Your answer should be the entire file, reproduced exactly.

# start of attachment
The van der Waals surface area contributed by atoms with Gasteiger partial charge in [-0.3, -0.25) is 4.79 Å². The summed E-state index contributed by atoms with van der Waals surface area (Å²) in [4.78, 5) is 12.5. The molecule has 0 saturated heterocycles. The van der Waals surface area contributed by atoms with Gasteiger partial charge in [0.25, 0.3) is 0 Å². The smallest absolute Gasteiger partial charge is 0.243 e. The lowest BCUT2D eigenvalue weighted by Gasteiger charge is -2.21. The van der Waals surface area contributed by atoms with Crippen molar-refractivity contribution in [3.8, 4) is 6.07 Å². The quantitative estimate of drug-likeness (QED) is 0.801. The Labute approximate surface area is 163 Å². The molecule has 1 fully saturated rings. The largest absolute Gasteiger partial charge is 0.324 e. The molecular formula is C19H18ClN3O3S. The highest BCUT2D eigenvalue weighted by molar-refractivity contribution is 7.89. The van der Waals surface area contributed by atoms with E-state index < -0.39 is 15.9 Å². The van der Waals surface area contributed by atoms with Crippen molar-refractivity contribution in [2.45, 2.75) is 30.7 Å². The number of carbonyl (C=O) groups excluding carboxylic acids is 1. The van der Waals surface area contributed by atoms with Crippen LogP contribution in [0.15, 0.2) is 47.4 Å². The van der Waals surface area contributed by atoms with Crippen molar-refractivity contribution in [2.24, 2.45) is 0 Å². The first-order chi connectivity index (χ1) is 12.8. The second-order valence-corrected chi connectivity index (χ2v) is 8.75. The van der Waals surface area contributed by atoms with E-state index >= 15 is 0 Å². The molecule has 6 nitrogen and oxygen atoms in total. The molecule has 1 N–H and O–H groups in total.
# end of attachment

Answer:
The van der Waals surface area contributed by atoms with Gasteiger partial charge in [-0.3, -0.25) is 4.79 Å². The summed E-state index contributed by atoms with van der Waals surface area (Å²) in [4.78, 5) is 12.5. The molecule has 0 saturated heterocycles. The van der Waals surface area contributed by atoms with Gasteiger partial charge in [0.25, 0.3) is 0 Å². The smallest absolute Gasteiger partial charge is 0.243 e. The lowest BCUT2D eigenvalue weighted by Gasteiger charge is -2.21. The van der Waals surface area contributed by atoms with Crippen molar-refractivity contribution in [3.8, 4) is 6.07 Å². The quantitative estimate of drug-likeness (QED) is 0.801. The Labute approximate surface area is 163 Å². The molecule has 1 fully saturated rings. The largest absolute Gasteiger partial charge is 0.324 e. The molecular formula is C19H18ClN3O3S. The highest BCUT2D eigenvalue weighted by molar-refractivity contribution is 7.89. The van der Waals surface area contributed by atoms with E-state index < -0.39 is 15.9 Å². The van der Waals surface area contributed by atoms with Crippen molar-refractivity contribution in [2.45, 2.75) is 30.7 Å². The number of carbonyl (C=O) groups excluding carboxylic acids is 1. The van der Waals surface area contributed by atoms with Crippen LogP contribution in [0.15, 0.2) is 47.4 Å². The van der Waals surface area contributed by atoms with Crippen molar-refractivity contribution in [2.24, 2.45) is 0 Å². The first-order chi connectivity index (χ1) is 12.8. The second-order valence-corrected chi connectivity index (χ2v) is 8.75. The van der Waals surface area contributed by atoms with E-state index >= 15 is 0 Å². The molecule has 6 nitrogen and oxygen atoms in total. The molecule has 1 N–H and O–H groups in total.